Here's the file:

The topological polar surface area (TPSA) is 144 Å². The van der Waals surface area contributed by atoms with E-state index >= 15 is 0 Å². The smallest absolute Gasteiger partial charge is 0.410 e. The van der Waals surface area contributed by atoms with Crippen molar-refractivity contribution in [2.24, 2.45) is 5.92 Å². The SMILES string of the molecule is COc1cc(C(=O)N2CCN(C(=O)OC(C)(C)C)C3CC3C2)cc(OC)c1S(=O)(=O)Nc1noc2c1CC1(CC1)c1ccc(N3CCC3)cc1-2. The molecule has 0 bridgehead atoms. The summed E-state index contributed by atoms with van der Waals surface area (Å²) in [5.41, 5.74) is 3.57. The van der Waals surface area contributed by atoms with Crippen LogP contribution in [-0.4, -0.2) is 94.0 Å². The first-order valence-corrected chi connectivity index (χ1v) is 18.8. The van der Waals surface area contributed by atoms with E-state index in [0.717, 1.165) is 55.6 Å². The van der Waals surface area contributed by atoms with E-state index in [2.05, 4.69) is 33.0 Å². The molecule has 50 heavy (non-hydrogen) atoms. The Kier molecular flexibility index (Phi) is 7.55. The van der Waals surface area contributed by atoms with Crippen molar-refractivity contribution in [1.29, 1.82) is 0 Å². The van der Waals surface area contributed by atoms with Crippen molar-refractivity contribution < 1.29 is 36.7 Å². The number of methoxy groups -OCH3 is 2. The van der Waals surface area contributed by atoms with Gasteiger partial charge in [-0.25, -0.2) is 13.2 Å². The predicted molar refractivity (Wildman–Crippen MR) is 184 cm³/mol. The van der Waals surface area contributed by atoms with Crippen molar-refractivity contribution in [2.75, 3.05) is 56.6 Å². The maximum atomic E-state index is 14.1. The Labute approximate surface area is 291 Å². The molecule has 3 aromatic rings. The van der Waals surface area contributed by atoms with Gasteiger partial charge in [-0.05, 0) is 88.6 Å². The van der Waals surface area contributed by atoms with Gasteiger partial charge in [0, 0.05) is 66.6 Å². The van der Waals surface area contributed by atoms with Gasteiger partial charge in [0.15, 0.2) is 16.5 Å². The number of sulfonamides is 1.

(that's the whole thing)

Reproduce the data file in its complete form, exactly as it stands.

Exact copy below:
The topological polar surface area (TPSA) is 144 Å². The van der Waals surface area contributed by atoms with E-state index >= 15 is 0 Å². The smallest absolute Gasteiger partial charge is 0.410 e. The van der Waals surface area contributed by atoms with Crippen molar-refractivity contribution in [2.24, 2.45) is 5.92 Å². The SMILES string of the molecule is COc1cc(C(=O)N2CCN(C(=O)OC(C)(C)C)C3CC3C2)cc(OC)c1S(=O)(=O)Nc1noc2c1CC1(CC1)c1ccc(N3CCC3)cc1-2. The molecule has 0 bridgehead atoms. The summed E-state index contributed by atoms with van der Waals surface area (Å²) in [5.41, 5.74) is 3.57. The van der Waals surface area contributed by atoms with Crippen LogP contribution in [-0.4, -0.2) is 94.0 Å². The first-order valence-corrected chi connectivity index (χ1v) is 18.8. The van der Waals surface area contributed by atoms with E-state index in [0.717, 1.165) is 55.6 Å². The van der Waals surface area contributed by atoms with E-state index in [2.05, 4.69) is 33.0 Å². The molecule has 50 heavy (non-hydrogen) atoms. The Kier molecular flexibility index (Phi) is 7.55. The van der Waals surface area contributed by atoms with Crippen molar-refractivity contribution in [1.29, 1.82) is 0 Å². The van der Waals surface area contributed by atoms with Crippen molar-refractivity contribution < 1.29 is 36.7 Å². The number of methoxy groups -OCH3 is 2. The van der Waals surface area contributed by atoms with Gasteiger partial charge in [-0.25, -0.2) is 13.2 Å². The predicted molar refractivity (Wildman–Crippen MR) is 184 cm³/mol. The van der Waals surface area contributed by atoms with Crippen molar-refractivity contribution in [2.75, 3.05) is 56.6 Å². The maximum atomic E-state index is 14.1. The Labute approximate surface area is 291 Å². The molecule has 3 aromatic rings. The van der Waals surface area contributed by atoms with Gasteiger partial charge in [-0.05, 0) is 88.6 Å². The van der Waals surface area contributed by atoms with Gasteiger partial charge in [0, 0.05) is 66.6 Å². The van der Waals surface area contributed by atoms with Gasteiger partial charge in [0.15, 0.2) is 16.5 Å². The number of sulfonamides is 1.